Gordon Campbell | Parliament TV | Parliament Today | News Video | Crime | Employers | Housing | Immigration | Legal | Local Govt. | Maori | Welfare | Unions | Youth | Search

 


Kiwi Teachers Least Appreciated Profession - Survey

Kiwi Teachers Least Appreciated Profession - Survey

By Fleur Revell
25 August 2014


It’s official - teachers have the hardest job in the country and are the least appreciated by Kiwis according to a new survey.

The Warehouse Stationery Inspiring Teachers survey investigated New Zealanders’ perceptions of the teaching profession and our attitudes towards teachers in relation to other professionals.

Nearly nine out of ten (87%) respondents in the nationwide survey felt that teachers have a “really hard job” While eight of ten (79%) said they felt teachers were undervalued by New Zealand society.

When asked which profession they felt received the least amount of gratitude, one quarter (24%) of those surveyed listed teachers. This was slightly higher than police at 23%, nurses at 21%, ambulance paramedics at 12%, and also higher than firefighters and doctors at 5% and 2% respectively.

The news wasn’t all bad for teachers though, with two thirds (66%) of those surveyed saying they have had a teacher who has had a significant, positive impact on their life.

This number was higher for those in the under 25 year old Generation Y age group with more than three quarters (77%) relating well to a teacher. The number was lower for their predecessors in the Generation X aged group (aged 35-44) with just over half (58%) able to identify positively with a teacher.

Interestingly, nearly all (98%) New Zealanders believe that a good teacher can change the course of a student’s life, with many of us regretful we weren't more appreciative of our teachers.

Around half (48%) of Kiwis said they wish they had told their best teacher how much they appreciated their efforts. But a further 30% said they did take the opportunity to express their appreciation.

Across the regions, Cantabrians felt that nurses and police were the professions that received least appreciation - at 26%. Teachers followed at 19%. In addition, ambulance staff at 17% were also mentioned more than the national average.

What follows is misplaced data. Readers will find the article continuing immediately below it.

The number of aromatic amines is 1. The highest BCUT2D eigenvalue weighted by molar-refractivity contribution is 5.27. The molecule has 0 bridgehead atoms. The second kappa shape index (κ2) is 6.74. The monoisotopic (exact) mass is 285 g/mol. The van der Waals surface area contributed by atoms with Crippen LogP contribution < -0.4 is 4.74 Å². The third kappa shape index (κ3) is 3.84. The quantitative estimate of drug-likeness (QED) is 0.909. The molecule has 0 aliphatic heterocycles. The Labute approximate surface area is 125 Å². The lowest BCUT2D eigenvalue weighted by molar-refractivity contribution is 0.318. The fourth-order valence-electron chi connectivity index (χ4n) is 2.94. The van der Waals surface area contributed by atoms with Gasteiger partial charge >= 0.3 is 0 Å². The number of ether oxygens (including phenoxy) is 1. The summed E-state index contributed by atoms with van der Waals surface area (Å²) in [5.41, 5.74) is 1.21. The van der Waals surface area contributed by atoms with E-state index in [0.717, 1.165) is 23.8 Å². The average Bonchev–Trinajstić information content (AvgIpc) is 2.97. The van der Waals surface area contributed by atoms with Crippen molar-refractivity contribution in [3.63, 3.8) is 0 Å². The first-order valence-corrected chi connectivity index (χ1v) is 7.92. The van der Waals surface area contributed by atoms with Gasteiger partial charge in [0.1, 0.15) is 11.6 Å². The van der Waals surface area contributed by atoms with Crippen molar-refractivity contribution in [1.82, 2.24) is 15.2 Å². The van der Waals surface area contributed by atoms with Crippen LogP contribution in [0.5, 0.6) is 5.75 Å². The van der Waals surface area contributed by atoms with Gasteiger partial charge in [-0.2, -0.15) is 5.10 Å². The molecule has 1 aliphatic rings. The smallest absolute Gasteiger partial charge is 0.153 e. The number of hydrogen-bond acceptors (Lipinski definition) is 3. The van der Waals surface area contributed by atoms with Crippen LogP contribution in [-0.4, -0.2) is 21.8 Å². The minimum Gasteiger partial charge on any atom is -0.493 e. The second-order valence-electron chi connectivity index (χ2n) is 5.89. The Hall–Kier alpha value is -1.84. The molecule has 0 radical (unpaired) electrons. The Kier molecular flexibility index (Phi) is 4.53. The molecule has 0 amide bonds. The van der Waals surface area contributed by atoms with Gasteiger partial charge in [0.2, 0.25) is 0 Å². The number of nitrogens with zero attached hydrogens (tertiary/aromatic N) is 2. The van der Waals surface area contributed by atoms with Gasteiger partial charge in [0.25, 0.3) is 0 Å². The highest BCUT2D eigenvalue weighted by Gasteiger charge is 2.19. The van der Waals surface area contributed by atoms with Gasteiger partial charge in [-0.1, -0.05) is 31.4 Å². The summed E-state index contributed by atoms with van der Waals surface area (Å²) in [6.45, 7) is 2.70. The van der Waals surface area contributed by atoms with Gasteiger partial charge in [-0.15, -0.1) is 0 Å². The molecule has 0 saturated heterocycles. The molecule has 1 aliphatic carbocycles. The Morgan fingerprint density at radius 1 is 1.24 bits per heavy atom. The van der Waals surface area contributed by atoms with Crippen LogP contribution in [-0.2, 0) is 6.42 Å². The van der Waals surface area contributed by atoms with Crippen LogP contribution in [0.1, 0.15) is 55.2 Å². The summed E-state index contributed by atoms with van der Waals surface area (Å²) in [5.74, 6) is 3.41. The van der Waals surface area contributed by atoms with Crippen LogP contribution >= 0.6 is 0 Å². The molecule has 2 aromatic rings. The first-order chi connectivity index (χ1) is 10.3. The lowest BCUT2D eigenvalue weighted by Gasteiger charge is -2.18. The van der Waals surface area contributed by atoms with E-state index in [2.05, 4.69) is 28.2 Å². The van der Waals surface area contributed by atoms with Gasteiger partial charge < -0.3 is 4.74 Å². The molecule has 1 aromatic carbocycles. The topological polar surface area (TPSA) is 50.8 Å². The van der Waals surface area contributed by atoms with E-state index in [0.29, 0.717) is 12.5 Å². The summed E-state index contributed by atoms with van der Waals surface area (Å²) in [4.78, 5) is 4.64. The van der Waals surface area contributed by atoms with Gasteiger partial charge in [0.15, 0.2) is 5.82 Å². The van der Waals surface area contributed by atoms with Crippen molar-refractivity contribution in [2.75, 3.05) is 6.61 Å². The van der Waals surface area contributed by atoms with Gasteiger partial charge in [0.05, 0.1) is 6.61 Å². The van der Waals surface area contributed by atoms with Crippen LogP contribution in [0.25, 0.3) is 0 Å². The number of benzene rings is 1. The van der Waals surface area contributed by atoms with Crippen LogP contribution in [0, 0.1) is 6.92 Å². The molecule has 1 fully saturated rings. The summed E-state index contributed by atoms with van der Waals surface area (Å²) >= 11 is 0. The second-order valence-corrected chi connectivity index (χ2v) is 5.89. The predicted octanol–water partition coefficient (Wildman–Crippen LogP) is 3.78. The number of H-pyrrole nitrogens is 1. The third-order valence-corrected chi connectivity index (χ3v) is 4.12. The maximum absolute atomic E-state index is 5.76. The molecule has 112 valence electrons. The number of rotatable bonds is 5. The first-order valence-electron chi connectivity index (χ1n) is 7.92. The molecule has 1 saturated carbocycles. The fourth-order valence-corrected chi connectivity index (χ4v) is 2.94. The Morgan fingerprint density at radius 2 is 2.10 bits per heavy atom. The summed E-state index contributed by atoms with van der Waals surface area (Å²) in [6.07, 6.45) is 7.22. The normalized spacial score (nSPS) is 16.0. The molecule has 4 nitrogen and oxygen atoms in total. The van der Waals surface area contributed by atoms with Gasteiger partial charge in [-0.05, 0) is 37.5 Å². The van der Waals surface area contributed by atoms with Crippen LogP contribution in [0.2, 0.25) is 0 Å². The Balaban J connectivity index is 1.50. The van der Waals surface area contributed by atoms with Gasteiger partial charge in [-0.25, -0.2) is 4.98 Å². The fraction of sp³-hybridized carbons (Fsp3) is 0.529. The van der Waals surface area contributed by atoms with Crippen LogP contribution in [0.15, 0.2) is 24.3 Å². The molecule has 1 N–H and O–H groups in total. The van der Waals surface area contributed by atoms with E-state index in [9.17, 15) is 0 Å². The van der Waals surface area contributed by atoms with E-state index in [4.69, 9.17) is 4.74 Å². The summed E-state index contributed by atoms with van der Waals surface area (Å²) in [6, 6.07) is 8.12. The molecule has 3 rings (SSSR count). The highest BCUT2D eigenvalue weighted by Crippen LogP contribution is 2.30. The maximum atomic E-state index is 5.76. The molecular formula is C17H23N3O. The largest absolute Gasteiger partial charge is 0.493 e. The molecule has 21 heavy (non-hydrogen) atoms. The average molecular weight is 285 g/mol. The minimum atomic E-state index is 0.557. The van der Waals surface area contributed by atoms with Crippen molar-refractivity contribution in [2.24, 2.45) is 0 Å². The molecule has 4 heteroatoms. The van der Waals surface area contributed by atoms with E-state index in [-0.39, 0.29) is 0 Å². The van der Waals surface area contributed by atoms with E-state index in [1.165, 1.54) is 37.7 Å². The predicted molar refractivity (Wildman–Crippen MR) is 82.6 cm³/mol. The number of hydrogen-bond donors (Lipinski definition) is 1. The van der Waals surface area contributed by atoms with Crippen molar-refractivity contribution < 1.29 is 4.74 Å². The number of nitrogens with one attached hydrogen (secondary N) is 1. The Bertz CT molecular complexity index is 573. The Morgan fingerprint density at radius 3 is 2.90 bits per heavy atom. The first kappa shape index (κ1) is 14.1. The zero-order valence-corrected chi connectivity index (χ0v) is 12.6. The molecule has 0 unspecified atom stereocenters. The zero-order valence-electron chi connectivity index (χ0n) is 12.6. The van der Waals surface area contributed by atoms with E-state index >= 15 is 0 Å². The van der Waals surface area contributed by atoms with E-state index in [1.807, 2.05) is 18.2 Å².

The research was commissioned by Warehouse Stationery as part of its campaign to find New Zealand's Most Inspiring Teacher.

CEO of Warehouse Stationery Pejman Okhovat says the research highlighted the need for initiatives like this where Kiwis can show in a tangible way the value they place on those charged with educating our children.

He says it was interesting to see the high number of New Zealanders (48%) who wished they had done more to thank their teachers and the New Zealand's Most Inspiring Teachers Campaign is one way they could do this.

"We are excited to be able to shine the spotlight on New Zealand teachers and the valuable work they do and hope this research inspires more Kiwis to show their appreciation for the valuable job that teachers perform every day," he says.

After just 1 week more than 1,200 have already nominated their favourite teacher.

This year judges include New Zealand Order of Merit recipient, teacher, and former netball star Bernice Mene; Director of Leadership at Palmerston North Boys High, Paul King, and Margaret McCaw a teacher for 35 years and mother of rugby star Richie McCaw.

For more details on how to be involved seewww.inspiringteachers.co.nz


ends

© Scoop Media

 
 
 
 
 
Parliament Headlines | Politics Headlines | Regional Headlines

Gordon Campbell:
On The Kim Regime

During the Cuban Missile Crisis, the US had a very clear objective and eventually offered a quid pro quo of the removal of some of its own missiles from Turkey. This time, there’s no clarity about what the US is seeking, or offering.

It hasn’t helped that the US and the global media consistently agree on calling North Korea and its leadership “crazy” and “irrational” and urging it to “come to its senses”. When you treat your opponent as being beyond reason, it gets hard to comprehend what their strategy is, let alone work out the terms of a viable compromise. More>>

 

Recovery: Economic Impact Of Kaikōura Quake Revealed

The report details the impact on small businesses and tourism caused by disruptions to transport infrastructure and the economic impacts... The impact on New Zealand’s Gross Domestic Product (GDP) over the first 18 months following the earthquake has been estimated at $450-$500 million. More>>

ALSO:

Human Rights Commission: Urgent Need For Action On Seclusion And Restraint

Chief Human Rights Commissioner David Rutherford says that while the report makes for sobering reading, the focus should now be on how the recommendations can be used to reduce the occurrence of seclusion and restraint in New Zealand and, in circumstances where it is necessary, to improve practices. More>>

ALSO:

CORRECTIONS (March 2017):

SCHOOL SECLUSION ROOMS (2016):

$11bn Capital Spend, New Debt Target: Steven Joyce On Budget Priorities

First, delivering better public services for a growing country – providing all New Zealanders with the opportunity to lead successful independent lives... And finally, we remain committed to reducing the tax burden and in particular the impact of marginal tax rates on lower and middle income earners, when we have the room to do so. More>>

ALSO:

JustSpeak Report: Bail Changes To Blame For New Billion Dollar Prison

In 2013 criminal justice spending was falling and the Government was mulling over what to spend the money on. 3 years later there are 10,000 people in prison and a new billion dollar prison is announced. More>>

ALSO:

Get More From Scoop

 

LATEST HEADLINES

 
 
 
 
 
 
 
 
Politics
Search Scoop  
 
 
Powered by Vodafone
NZ independent news